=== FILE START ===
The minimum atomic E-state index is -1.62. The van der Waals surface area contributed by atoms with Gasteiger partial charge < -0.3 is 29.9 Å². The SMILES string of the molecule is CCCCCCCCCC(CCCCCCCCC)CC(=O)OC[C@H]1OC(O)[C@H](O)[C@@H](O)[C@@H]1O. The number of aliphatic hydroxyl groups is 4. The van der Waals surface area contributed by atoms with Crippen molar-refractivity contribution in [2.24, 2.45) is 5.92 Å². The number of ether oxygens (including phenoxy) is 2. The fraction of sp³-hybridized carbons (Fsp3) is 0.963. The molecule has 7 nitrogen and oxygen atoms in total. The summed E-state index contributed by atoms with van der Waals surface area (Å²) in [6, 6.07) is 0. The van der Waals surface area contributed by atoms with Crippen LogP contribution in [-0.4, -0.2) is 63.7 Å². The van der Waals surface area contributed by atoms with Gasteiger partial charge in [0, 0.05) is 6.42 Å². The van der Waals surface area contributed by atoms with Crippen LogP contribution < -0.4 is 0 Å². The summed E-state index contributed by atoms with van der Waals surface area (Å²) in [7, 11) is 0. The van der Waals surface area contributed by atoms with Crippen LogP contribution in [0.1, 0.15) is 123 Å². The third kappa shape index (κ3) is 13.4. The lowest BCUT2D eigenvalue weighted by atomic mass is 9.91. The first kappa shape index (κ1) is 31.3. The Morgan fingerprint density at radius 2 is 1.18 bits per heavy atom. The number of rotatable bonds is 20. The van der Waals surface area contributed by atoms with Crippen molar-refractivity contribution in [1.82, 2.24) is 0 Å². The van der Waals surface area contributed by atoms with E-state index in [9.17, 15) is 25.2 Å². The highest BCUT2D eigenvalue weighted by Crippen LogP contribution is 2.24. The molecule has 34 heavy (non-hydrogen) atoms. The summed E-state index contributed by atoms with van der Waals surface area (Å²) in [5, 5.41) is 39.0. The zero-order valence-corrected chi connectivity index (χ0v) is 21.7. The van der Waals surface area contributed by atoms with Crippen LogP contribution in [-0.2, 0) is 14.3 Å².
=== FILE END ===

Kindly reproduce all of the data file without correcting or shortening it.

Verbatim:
The minimum atomic E-state index is -1.62. The van der Waals surface area contributed by atoms with Gasteiger partial charge < -0.3 is 29.9 Å². The SMILES string of the molecule is CCCCCCCCCC(CCCCCCCCC)CC(=O)OC[C@H]1OC(O)[C@H](O)[C@@H](O)[C@@H]1O. The number of aliphatic hydroxyl groups is 4. The van der Waals surface area contributed by atoms with Crippen molar-refractivity contribution in [2.24, 2.45) is 5.92 Å². The number of ether oxygens (including phenoxy) is 2. The fraction of sp³-hybridized carbons (Fsp3) is 0.963. The molecule has 7 nitrogen and oxygen atoms in total. The summed E-state index contributed by atoms with van der Waals surface area (Å²) in [6, 6.07) is 0. The van der Waals surface area contributed by atoms with Crippen LogP contribution in [-0.4, -0.2) is 63.7 Å². The van der Waals surface area contributed by atoms with Gasteiger partial charge in [0, 0.05) is 6.42 Å². The van der Waals surface area contributed by atoms with Crippen LogP contribution < -0.4 is 0 Å². The summed E-state index contributed by atoms with van der Waals surface area (Å²) in [7, 11) is 0. The van der Waals surface area contributed by atoms with Crippen LogP contribution in [0.1, 0.15) is 123 Å². The third kappa shape index (κ3) is 13.4. The lowest BCUT2D eigenvalue weighted by atomic mass is 9.91. The first kappa shape index (κ1) is 31.3. The Morgan fingerprint density at radius 2 is 1.18 bits per heavy atom. The number of rotatable bonds is 20. The van der Waals surface area contributed by atoms with Crippen molar-refractivity contribution in [1.82, 2.24) is 0 Å². The van der Waals surface area contributed by atoms with E-state index in [9.17, 15) is 25.2 Å². The highest BCUT2D eigenvalue weighted by Crippen LogP contribution is 2.24. The molecule has 34 heavy (non-hydrogen) atoms. The summed E-state index contributed by atoms with van der Waals surface area (Å²) in [5, 5.41) is 39.0. The zero-order valence-corrected chi connectivity index (χ0v) is 21.7. The van der Waals surface area contributed by atoms with Crippen LogP contribution in [-0.2, 0) is 14.3 Å².